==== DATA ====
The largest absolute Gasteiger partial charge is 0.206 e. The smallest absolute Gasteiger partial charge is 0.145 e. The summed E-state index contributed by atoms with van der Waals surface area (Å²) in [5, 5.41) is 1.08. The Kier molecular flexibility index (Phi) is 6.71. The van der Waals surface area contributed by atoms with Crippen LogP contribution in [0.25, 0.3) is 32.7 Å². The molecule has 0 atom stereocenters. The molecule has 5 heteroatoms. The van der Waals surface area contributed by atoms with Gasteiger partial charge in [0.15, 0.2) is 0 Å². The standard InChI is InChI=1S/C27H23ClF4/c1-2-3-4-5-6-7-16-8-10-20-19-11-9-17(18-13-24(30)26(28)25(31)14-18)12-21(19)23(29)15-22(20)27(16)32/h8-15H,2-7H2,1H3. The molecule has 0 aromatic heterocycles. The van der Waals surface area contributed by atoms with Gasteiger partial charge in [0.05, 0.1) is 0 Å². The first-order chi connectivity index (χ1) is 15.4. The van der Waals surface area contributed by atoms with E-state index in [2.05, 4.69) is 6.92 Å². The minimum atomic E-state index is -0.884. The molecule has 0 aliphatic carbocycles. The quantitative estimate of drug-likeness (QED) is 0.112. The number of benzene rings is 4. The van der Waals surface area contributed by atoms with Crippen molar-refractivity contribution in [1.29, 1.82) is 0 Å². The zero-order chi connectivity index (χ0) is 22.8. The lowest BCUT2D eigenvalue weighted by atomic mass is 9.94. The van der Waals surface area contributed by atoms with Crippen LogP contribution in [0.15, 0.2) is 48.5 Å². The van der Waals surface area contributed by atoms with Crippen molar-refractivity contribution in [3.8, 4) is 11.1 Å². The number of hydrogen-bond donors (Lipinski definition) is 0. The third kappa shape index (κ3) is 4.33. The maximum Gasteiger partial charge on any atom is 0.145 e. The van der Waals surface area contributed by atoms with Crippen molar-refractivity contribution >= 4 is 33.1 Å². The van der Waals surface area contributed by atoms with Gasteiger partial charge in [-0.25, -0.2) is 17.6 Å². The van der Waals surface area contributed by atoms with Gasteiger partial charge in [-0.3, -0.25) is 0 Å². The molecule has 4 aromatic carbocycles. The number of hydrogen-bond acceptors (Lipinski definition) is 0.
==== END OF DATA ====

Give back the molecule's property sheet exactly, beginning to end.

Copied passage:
The largest absolute Gasteiger partial charge is 0.206 e. The smallest absolute Gasteiger partial charge is 0.145 e. The summed E-state index contributed by atoms with van der Waals surface area (Å²) in [5, 5.41) is 1.08. The Kier molecular flexibility index (Phi) is 6.71. The van der Waals surface area contributed by atoms with Crippen LogP contribution in [0.25, 0.3) is 32.7 Å². The molecule has 0 atom stereocenters. The molecule has 5 heteroatoms. The van der Waals surface area contributed by atoms with Gasteiger partial charge in [0.15, 0.2) is 0 Å². The standard InChI is InChI=1S/C27H23ClF4/c1-2-3-4-5-6-7-16-8-10-20-19-11-9-17(18-13-24(30)26(28)25(31)14-18)12-21(19)23(29)15-22(20)27(16)32/h8-15H,2-7H2,1H3. The molecule has 0 aromatic heterocycles. The van der Waals surface area contributed by atoms with Gasteiger partial charge in [0.05, 0.1) is 0 Å². The first-order chi connectivity index (χ1) is 15.4. The van der Waals surface area contributed by atoms with E-state index in [2.05, 4.69) is 6.92 Å². The minimum atomic E-state index is -0.884. The molecule has 0 aliphatic carbocycles. The quantitative estimate of drug-likeness (QED) is 0.112. The number of benzene rings is 4. The van der Waals surface area contributed by atoms with Crippen molar-refractivity contribution in [1.29, 1.82) is 0 Å². The zero-order chi connectivity index (χ0) is 22.8. The lowest BCUT2D eigenvalue weighted by atomic mass is 9.94. The van der Waals surface area contributed by atoms with Crippen LogP contribution in [0.15, 0.2) is 48.5 Å². The van der Waals surface area contributed by atoms with Crippen molar-refractivity contribution in [3.8, 4) is 11.1 Å². The number of hydrogen-bond donors (Lipinski definition) is 0. The third kappa shape index (κ3) is 4.33. The maximum Gasteiger partial charge on any atom is 0.145 e. The van der Waals surface area contributed by atoms with Crippen molar-refractivity contribution >= 4 is 33.1 Å². The van der Waals surface area contributed by atoms with Gasteiger partial charge in [-0.25, -0.2) is 17.6 Å². The van der Waals surface area contributed by atoms with Gasteiger partial charge in [-0.3, -0.25) is 0 Å². The molecule has 4 aromatic carbocycles. The number of hydrogen-bond acceptors (Lipinski definition) is 0.